“Our aim is to go where travellers want to go, particularly post-pandemic. How do we unlock the explorer in all of us? For some young Saudi girls who are colleagues, unlocking the explorer in them was their first-ever snorkelling experience. They had never done it and they were overjoyed,” said McEvoy.
He said for sports gurus the experience might be jumping off a great cliff and paragliding to the ground, adding that unlocking the explorer in each of us “is a highly covetable consumer benefit”.
Sunrise over the Sarawat mountains (Shutterstock).
Neom builders are already creating nature-based tourist attractions such as Trojena, a destination carved into the Sarawat Mountains running along the country’s Red Sea coast. Scheduled for completion by 2026, Trojena will boast a ski slope, paragliding and mountain climbing, alongside wellness and family-friendly resorts.
“For two or three months each year Saudi Arabia will have a ski village. It’s not in a mall – it’s on a mountain where you’ll be able to ski through the winter and, for the other nine to 10 months, it will be an adventure paradise with mountain biking, rock climbing, hiking, bouldering and other sports,” said McEvoy.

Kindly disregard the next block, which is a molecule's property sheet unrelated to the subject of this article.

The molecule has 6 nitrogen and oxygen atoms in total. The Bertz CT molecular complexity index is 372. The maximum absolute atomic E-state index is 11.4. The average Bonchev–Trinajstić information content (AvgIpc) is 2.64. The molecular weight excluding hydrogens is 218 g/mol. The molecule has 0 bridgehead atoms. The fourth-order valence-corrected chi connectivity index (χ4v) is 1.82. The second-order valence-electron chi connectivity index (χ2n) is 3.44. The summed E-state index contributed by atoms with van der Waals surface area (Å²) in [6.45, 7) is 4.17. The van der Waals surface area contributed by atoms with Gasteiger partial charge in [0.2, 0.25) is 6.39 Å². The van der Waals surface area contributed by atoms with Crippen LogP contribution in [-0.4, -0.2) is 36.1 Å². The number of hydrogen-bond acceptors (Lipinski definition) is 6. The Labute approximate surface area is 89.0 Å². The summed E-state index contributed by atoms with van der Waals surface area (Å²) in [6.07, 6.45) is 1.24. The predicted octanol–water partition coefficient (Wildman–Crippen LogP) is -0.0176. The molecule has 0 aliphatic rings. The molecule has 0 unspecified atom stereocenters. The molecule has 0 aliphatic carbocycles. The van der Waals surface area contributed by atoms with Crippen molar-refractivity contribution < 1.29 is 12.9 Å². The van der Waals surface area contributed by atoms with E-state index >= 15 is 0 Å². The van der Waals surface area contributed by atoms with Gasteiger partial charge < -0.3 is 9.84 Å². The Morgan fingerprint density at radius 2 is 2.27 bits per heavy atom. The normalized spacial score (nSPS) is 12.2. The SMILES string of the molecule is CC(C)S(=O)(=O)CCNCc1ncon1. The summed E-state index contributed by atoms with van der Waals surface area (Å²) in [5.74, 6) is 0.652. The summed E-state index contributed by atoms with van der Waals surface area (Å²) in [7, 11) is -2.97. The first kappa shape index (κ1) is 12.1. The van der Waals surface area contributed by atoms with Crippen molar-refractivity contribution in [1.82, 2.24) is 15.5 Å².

The Neom developers were also constructing a freshwater lake in the mountain that would provide a year-round active place.
“This will probably be one of the most Instagrammed places on earth,” he predicted.
Neom is made up of three main regions: the mountain development of Trojena; The Line as a 160-kilometre-long sustainable city expected to house 1 million residents and Oxagon as a major floating industrial complex hosting food, health, energy, construction, education and other businesses.
The government wants 15 new hotels to be opened in the futuristic city annually between 2023 and 2025, before ramping up the pace to 20 to 30 hotels thereafter. Neom will be subject to the sovereignty of Saudi Arabian regulations; however, it will enjoy some special regulations related to investment, the Saudi Press Agency reported May 16.
“When it comes to the availability of alcohol and permission (for women) to wear swimsuits, nothing’s off the table. In my opinion, if you want to be a competitive global destination, you have to seriously consider that,” McEvoy said, indicating the government will establish a special administration to run the city.
“Neom is literally a country within a country. We’re building our own authority, our own founding laws and, on the availability of alcohol, nothing’s off the table. As we modernise, not Westernise, this will be considered,” he said.
He said for many Saudis, this was a modern country and they did not want to be stereotyped or depicted as Bedouins. That said, the Bedouin culture was “alive and well” in places like Neom.
“Perhaps the biggest asset of all is the Arabian hospitality that’s felt in Saudi Arabia, where visitors are treated as guests and not just as tourists. They will literally give over their house to you – if we can bottle this Arabian service culture, it’s something the world will want to experience,” said McEvoy.